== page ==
Allison Reynolds: You do everything everyone tells you to do and that is a problem.
Andrew Clark: Okay, fine, but I didn’t dump my purse out on the couch and invite everyone into my problems.
-from The Breakfast Club (1985)
My Italian grandmother teased me when I tried to carry too many things in my arms at once. I have very small hands, and I believe I can run into the grocery store for a few things only to end up lugging, and yes, dropping along the way, ten cumbersome items, cold, lumpy, heavy things with wet sharp edges. I have the logistic prowess of a golden retriever puppy.
It wasn’t until late in high school that I carried a purse for personal hygiene products.
I don’t remember where I put those thick maxi pads. Not with the ink cartridges.
I didn’t carry a lunchbox with an ice pack. That would have made my day, well, frosty.
Maybe in my lunch sack. No, I put my retainer there.
There are no pockets in Catholic school uniform plaid skirts or blessed-Virgin-Mary blue popovers to crush and hide the puppies, so not there.
No book bag. No backpack.
My ex-husband, embarrassed by my lack of symmetry, among other traits, would warn you that I carried assorted things in assorted paper bags on nice-place vacations. I was in my 40s before I had a set of somewhat-matching luggage. I don’t remember anything about his luggage.
Last month, for a road trip to Lillian, Alabama, to visit my friends, Liz and John, I filled up one carry-on paper bag from Whole Foods with four cans of vegan lentil soup, coconut oil, popcorn, paper bags (for microwaving said popcorn), and some Cuties, those lovely tiny tangerines. And my computer and phone charger cords. And a map of Mississippi. And a huge jar of crunchy peanut butter. And bottles of green tea. That bag was heavy but oh-so-sturdy with its cardboard handles.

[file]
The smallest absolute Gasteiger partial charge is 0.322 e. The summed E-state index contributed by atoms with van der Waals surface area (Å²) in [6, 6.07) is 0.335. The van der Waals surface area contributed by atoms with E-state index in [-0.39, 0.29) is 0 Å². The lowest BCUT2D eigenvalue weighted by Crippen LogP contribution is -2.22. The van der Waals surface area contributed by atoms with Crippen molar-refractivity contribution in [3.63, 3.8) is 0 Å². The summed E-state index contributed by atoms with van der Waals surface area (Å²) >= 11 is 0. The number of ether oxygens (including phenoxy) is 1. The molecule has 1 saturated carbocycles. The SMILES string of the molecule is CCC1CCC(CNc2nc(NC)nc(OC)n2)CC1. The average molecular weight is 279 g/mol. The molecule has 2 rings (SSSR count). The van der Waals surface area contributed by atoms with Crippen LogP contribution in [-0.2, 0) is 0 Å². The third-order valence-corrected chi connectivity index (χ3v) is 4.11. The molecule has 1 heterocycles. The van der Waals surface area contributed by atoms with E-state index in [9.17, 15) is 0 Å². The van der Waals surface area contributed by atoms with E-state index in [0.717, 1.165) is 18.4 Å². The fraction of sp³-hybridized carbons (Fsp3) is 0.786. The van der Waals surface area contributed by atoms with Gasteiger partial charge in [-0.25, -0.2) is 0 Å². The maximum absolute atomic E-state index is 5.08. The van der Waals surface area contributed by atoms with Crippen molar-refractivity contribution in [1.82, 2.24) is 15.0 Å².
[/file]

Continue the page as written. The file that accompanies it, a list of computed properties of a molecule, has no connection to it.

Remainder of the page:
That kind of paper bag inspires confidence.
In Italian, the word for purse is borsa. If you have a big and heavy purse, you say the word louder, BORSA! Starting in college I started carrying a BORSA much like the one used by Mary Poppins. I filled it as if I were going across the desert, along the Silk Road, selling wares to strangers in a strange land, strangers just like me. I do not pack light: I am ready for any event to occur, except rain. I never carry an umbrella. Ever.
I am in no danger of melting in the rain. The water evaporates quickly off an older woman who no longer has a need for tampons.
I carry a brownish-green heavy cloth messenger bag, the Bag of Holding from Dungeons and Dragons. I carry tidbits: tickets, motes as big as planks, lunch, books, lip gloss. No pencils. Green tea and nice pens. Grade books for three classes. Essays to grade. Essays to write. Nuts. Nuts. Nuts. Salt and Pepper. No tampons. A bottle of Aleve. A fortune from the Vietnamese restaurant where we go to eat pho: A small lucky package is on its way to you soon.
I keep these necessities in the bag’s many pockets kept closed and protected by metal buttons and zippers. I seem organized when I carry it down the street or the hall. Kept on one shoulder, the strap is not so wide and strong as to keep me from becoming a bent hoary crone: it is a heavy mother.
Everything in its place and a place for everything, my mother says, but she thinks the bag is too heavy, too mannish. When I carry it, she believes that I look like a Communist.
I shrug, pick up my bag, and put my hands in my pockets.
Editor’s Note: This series originally appeared on the now-defunct Wildflower Magazine.